BOULDER, Colo. (PRWEB) October 01, 2014
The National Institutes of Health (NIH) has awarded a grant in the amount of $150,000 to Fluonic, Inc.
Fluonic, Inc., is a digital health and information company that provides monitoring of infusion drug delivery with patented flow measurement and control technology. The NIH grant will support a Fluonic study to demonstrate the applicability of its flow measurement technology to ambulatory insulin delivery so that insulin pump manufacturers can incorporate the technology into artificial pancreas systems.
The long-term objective of diabetes treatment is to improve the life of diabetes patients by creating an artificial pancreas. This artificial organ substitutes for the role of the biological pancreas by automatically controlling the insulin pump, explains Jim Kasic, CEO of Fluonic. The performance of an artificial pancreas, however, can be inaccurate because insulin pumps cannot directly measure the amount of insulin they deliver to the patient, and can lead to patients to experience out-of-control glucose levels.
Fluonic’s simple, disposable VeriFlow flow sensor can integrate directly at the injection point of the patient, precisely record flow rates with one percent accuracy, and provide this critical information to the artificial pancreas control, says Kasic. In Phase I of the NIH-funded study, Fluonic will demonstrate the applicability of the sensor for insulin delivery and design a portable sensor unit. The company will build and test the unit in Phase II.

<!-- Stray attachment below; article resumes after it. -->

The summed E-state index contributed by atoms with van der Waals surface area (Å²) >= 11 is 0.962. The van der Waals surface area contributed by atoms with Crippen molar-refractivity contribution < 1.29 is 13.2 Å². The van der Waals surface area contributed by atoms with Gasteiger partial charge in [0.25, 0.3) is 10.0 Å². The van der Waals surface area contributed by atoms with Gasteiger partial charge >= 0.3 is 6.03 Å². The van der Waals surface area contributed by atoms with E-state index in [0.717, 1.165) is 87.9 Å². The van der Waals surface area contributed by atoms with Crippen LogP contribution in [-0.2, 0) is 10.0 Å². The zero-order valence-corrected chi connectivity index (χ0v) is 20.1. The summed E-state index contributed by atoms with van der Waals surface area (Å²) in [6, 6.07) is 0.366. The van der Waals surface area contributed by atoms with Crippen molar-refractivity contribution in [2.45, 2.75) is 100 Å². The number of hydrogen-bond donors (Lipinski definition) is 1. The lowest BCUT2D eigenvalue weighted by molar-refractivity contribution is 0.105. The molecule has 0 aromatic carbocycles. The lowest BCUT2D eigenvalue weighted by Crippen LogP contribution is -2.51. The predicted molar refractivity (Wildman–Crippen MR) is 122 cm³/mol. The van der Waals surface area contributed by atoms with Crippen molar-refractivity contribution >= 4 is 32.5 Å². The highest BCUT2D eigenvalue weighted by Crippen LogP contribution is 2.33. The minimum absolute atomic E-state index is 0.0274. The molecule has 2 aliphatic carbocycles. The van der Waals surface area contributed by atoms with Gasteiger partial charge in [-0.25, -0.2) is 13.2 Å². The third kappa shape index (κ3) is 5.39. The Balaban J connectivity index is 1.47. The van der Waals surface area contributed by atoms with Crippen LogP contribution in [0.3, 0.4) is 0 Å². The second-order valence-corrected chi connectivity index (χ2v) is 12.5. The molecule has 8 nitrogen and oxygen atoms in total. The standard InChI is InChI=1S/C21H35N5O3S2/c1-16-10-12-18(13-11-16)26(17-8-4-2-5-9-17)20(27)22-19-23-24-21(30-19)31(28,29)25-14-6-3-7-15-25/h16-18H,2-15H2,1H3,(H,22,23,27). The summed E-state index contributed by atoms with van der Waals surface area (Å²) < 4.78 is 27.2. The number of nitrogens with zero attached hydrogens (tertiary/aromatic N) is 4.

Using its patented flow measurement technology, Fluonic will optimize the design of its device for the unique flow characteristics of ambulatory insulin pumps in the study, according to Kasic. Fluonic also will optimize the design for minimization of power consumption to demonstrate compatibility of the sensor with the portable battery requirements of an ambulatory artificial pancreas.
“The NIH study is an excellent opportunity for Fluonic to demonstrate its cost-effective, scalable solution for a problem that has afflicted the health care industry for more than 30 years,” says Kasic. Even prior to the artificial pancreas challenge, insulin pumps had limited capability to confirm that they are delivering the correct insulin dose, Kasic explains. Hours may have gone by before an error could be detected. An artificial pancreas makes the problem all the more critical because of the freedom it has to make automatic decisions, he adds.
“This study is part of Fluonic’s ongoing mission and work to create a new standard of care, taking the questions and guesswork out of infusion drug therapy.”
Fluonic, Inc. (http://www.fluonic.com)
Based in Boulder, Colo., Fluonic, Inc., is a digital health and information company that provides monitoring of infusion drug delivery with patented flow measurement and control technology. The company’s technology solves the problem that the $10 billion drug infusion market cannot accurately measure the flow of medication from infusion pumps to patients, particularly very low flows. Flagship products and systems include the VeriFlow sensor and SURE+ system, which provides the precision and reliability of durable pumps at the cost of disposables.
Research reported in this news release was supported by the National Institute of Diabetes and Digestive and Kidney Diseases of the National Institutes of Health under Award Number R43DK103415. The content is solely the responsibility of the authors and does not necessarily represent the official views of the National Institutes of Health.